On the African prospects of Islamic finance

By Rafiq Raji, PhD

I attended an Islamic finance roundtable event in Lagos recently. It was organised by S&P Global Ratings, one of the three leading global credit rating agencies. There is increasing interest in Islamic finance in African countries, whether in the form of a sukuk (Islamic bond which makes returns from an underlying revenue-generating asset as opposed to scheduled and fixed interest payments in conventional bonds) or commercial banking products that avoid the payment of interest, which Muslims are barred from earning. African sukuk issuances have yet to impress, though; about US$2 billion (since 2014 mostly), according to S&P Global Ratings. (17 African sovereigns issued US$46 billion in conventional debt in 2015.) Over the past two years, annual global sukuk issuance was about US$65 billion on average and end-2016 Islamic finance industry assets are estimated at about US$2.1 trillion. There has been a decline in the volume of global issuances lately, though; low crude oil prices are one reason why. Even so, there are significant prospects for more sukuk issuances by African sovereigns and sub-sovereigns. A sign that Islamic finance may eventually become mainstream is that corporate entities are beginning to seriously consider it as a source of financing. The Lagos-based Africa Finance Corporation (AFC) issued a 3-year US$150 million sukuk in early 2017, for instance.

Entrenched ways
Curiously, Muslims have not warmed up to Islamic banking as was probably envisaged, though. Most have gotten used to conventional banking, especially as they have over time devised personalized mechanisms for abiding by their religious principles while still availing themselves of conventional commercial banking services: For example, when paid interest on their savings account deposits, they would either ask that the interest portion be removed or alternatively, they maintain it as a permanent balance in their accounts. The motivation is rational. To forgo conventional banks for the few Islamic ones that have only recently begun to spring up in a few African countries could be costly. Conventional commercial banks have more heft to provide a more diversified bouquet of banking services than the still budding Islamic ones. To become more commonplace, Islamic banking professionals have to find ways to make their services appealing to non-Muslims. Patronage of an Islamic bank does not require that you believe in Islam. It is simply a type of banking that insists that if you must earn a return, it should be from actual assets and not just financial transactions. Call it ethical banking, if that is more palatable to your religious sensibilities. Such sentiments seem to have been overcome in the Islamic capital market sector, however. Non-Islamic entities and countries have issued sukuk, for instance. Still, Islamic law does underpin the industry.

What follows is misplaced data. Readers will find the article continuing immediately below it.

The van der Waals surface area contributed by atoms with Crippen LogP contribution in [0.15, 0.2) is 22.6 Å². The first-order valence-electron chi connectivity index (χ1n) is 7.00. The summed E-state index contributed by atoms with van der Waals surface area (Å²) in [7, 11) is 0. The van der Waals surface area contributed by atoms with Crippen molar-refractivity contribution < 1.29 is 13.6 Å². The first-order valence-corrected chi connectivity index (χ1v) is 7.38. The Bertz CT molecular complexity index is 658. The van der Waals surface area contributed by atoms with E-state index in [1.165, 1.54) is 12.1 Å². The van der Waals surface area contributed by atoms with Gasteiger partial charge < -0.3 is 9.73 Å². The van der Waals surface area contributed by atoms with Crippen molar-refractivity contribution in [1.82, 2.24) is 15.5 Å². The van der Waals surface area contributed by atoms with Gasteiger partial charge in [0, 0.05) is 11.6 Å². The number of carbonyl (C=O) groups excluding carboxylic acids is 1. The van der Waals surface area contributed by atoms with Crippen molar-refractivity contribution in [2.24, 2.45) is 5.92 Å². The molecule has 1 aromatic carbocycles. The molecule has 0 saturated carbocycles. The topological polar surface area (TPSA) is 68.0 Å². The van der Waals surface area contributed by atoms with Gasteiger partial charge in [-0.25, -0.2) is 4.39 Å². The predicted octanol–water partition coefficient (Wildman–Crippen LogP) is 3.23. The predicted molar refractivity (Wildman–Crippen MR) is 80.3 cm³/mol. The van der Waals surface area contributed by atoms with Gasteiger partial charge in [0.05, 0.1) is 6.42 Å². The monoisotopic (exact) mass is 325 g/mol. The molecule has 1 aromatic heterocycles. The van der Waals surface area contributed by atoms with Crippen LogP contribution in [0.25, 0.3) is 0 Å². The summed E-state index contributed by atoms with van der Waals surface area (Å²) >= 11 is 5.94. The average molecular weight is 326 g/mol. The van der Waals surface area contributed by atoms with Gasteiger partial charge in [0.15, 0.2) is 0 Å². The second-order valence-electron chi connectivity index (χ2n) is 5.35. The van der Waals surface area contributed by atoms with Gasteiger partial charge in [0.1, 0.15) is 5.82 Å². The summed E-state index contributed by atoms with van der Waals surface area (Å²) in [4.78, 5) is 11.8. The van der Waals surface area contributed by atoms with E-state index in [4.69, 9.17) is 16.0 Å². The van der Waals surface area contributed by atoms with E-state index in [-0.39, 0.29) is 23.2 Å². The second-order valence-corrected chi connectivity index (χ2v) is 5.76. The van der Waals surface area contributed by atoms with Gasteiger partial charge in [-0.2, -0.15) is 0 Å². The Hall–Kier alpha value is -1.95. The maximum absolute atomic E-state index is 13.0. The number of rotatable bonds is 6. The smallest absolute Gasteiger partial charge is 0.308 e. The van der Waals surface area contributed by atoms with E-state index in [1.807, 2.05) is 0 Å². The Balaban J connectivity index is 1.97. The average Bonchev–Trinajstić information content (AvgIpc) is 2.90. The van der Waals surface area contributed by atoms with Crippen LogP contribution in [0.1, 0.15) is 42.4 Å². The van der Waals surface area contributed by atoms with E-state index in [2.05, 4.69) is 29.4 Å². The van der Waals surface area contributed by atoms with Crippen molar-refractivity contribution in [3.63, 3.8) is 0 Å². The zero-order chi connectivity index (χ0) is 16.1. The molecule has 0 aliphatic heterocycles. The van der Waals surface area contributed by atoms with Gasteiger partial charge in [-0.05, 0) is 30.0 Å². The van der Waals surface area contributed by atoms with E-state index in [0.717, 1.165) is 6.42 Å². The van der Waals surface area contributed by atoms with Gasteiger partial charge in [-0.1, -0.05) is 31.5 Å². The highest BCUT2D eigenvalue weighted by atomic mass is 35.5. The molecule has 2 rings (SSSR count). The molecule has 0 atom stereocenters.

Standardize now
A lack of standardization is becoming a problem, though. To be clear, Islam is clear on what the rules are or should be. Varied and unusually dynamic interpretations of sharia (Islamic law) on what is compliant or not have been problematic, however. The controversial case of Dana Gas, an Abu Dhabi-listed gas company, may be the crisis the industry needs to finally put things in order. To avoid parting with more cash than it agreed to, Dana Gas is seeking to restructure two sukuk issues worth US$700 million into more supposedly Islamic-compliant ones. The reason is obviously not religious but financial. It is the classic case of trying to use religion to escape fulfilling an obligation. Still, Dana Gas is simply latching on to what seems like a “dynamic” Sharia interpretation culture in Islamic finance. To be fair, prominent Islamic finance sharia advisors have been forceful about what a dangerous precedent the Dana Gas case would set if it wins the case it filed with an English court, which may not be heard before December 2017 (according to The Economist, a British newspaper), two months after the sukuk issues would have matured. Put simply, the problem is human, not religious. It is a classic case of an attempt to breach a contract after agreeing to its terms. Bear in mind the sukuk issues in question were issued some 10 years ago. That is a long time for anyone or entity to suddenly develop a phony sense of religiosity. There could not be a greater need for standardization. A global authority on Islamic finance needs to be instituted without delay, a point made at the S&P Global Ratings Lagos event (and in recent features by The Economist and African Banker magazine). The Malaysian model, which is more liberal and advanced than the Middle Eastern variants, is touted as befitting. The current artificial ambiguity is a needless constraint.

Also published in my BusinessDay Nigeria newspaper column (Tuesdays). See link viz. http://www.businessdayonline.com/african-prospects-islamic-finance/

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